On 8th June 2015, the paper counterpart to the driving licence photocard is being abolished. From this date, paper counterparts will no longer be issued by the DVLA and won’t hold any legal status.
The official advice is that you should destroy the paper counterpart after this date, but keep your photocard licence. The end of the counterpart may seem fairly straightforward, but it has spelled some confusion in two main areas.
Advice for Drivers with Paper Licences
One of these is for people who still hold paper driving licences, and according to the DVLA, there are around 7 million people in Great Britain who do so. If you are one of them, then you should not destroy the licence, as it will still remain valid. As soon as you need to update any of the details such as your name or address, or renew the licence, then you will be issued with a photocard.
From 8th June onwards, any driving endorsements (penalty points) will be recorded electronically. To view them you can use the DVLA’s online ‘View Driving Licence’ service for which you’ll need your driving licence number, your National Insurance number and the postcode on your driving licence. You can also see what information on your driving licence is held by the DVLA by writing to them stating your full name and address, your driver licence number, or your date of birth if this is not known.
If you have a paper licence that needs to be endorsed with penalty points, then it will still have to be submitted to the court. However, the offence details won’t be recorded on it, which means it will no longer provide an accurate account of any endorsements.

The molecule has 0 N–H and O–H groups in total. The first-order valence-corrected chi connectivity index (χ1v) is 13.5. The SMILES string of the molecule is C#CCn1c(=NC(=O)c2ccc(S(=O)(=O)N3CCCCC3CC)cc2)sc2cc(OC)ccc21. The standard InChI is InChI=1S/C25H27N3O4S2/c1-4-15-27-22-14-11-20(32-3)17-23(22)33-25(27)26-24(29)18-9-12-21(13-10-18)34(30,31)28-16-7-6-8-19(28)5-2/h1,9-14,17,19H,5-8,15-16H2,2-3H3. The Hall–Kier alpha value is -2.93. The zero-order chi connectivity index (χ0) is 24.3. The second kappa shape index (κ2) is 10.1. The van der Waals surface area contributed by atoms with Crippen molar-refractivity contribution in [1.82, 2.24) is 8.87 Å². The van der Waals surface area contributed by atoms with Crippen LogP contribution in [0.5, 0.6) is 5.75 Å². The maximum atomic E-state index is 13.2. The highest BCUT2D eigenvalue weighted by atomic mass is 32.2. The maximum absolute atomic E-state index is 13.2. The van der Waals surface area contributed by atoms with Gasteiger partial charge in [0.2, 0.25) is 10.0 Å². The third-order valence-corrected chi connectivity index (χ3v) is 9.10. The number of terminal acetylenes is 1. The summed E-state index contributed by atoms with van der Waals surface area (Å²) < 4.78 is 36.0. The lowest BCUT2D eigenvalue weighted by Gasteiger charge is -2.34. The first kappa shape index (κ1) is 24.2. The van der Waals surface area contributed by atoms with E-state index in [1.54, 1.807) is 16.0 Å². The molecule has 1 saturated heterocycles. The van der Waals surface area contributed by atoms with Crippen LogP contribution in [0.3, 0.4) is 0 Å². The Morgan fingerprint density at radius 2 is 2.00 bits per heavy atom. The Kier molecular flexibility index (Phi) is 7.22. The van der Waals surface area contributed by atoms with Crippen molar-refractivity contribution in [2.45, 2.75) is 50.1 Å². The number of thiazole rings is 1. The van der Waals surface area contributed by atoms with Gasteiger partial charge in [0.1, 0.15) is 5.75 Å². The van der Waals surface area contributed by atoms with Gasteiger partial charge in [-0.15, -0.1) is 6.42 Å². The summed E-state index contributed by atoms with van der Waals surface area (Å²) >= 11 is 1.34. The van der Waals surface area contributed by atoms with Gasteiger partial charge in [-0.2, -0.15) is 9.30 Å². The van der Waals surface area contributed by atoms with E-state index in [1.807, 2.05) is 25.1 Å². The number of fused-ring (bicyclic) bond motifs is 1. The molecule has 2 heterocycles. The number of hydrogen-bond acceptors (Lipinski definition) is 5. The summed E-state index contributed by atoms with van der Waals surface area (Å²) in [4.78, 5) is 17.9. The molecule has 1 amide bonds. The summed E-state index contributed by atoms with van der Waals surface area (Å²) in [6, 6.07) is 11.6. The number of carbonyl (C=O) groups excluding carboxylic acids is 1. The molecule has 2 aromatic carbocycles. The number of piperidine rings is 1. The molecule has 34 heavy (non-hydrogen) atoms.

Renting a Car, or Drive for a Living?
This leads us into the second area that appears to be causing some confusion. If you are renting a car, then you will need to produce your licence so that the rental company can make their various checks, including on any penalty points or driving convictions. Currently you either show your paper driving licence, or if you have a photocard licence, you produce your paper counterpart which shows any endorsements.
After 8th June however, with counterparts now invalid and paper driving licences no longer being updated with endorsement information, this will all change. This is also going to be an issue if you drive for a living and are required to disclose details of endorsements to an employer. You may find that, if you still have a paper licence, it will no longer be accepted.
Driver Details now Stored Online
The solution put forward by the DVLA is a digital service that provides drivers with access to the latest driving licence information held on their records. The Share Driving Licence service will allow drivers to share their up to date driving record with whoever needs it. This of course is all very well if you are comfortable using digital services, and if the person or business that needs your licence is set up for this type of checking. So the DVLA is also offering checks via phone or post, which may be preferable for some.
If you are planning on hiring a car abroad this summer, it may be that you will need to take a special code with you so that the hire company can check your details. The issue is that these codes are only valid for 72 hours, so if you are looking to hire a car more than three days into your trip, you may need to make arrangements to acquire your code nearer the time once you are abroad.
The driving licence paper counterpart is being abolished in line with the government’s Red Tape Challenge consultation on road transportation. We believe it has to be considered good news if paperwork is reduced and services are simplified and although the new system will no doubt have its teething problems and raise some confusion, it will soon become second nature.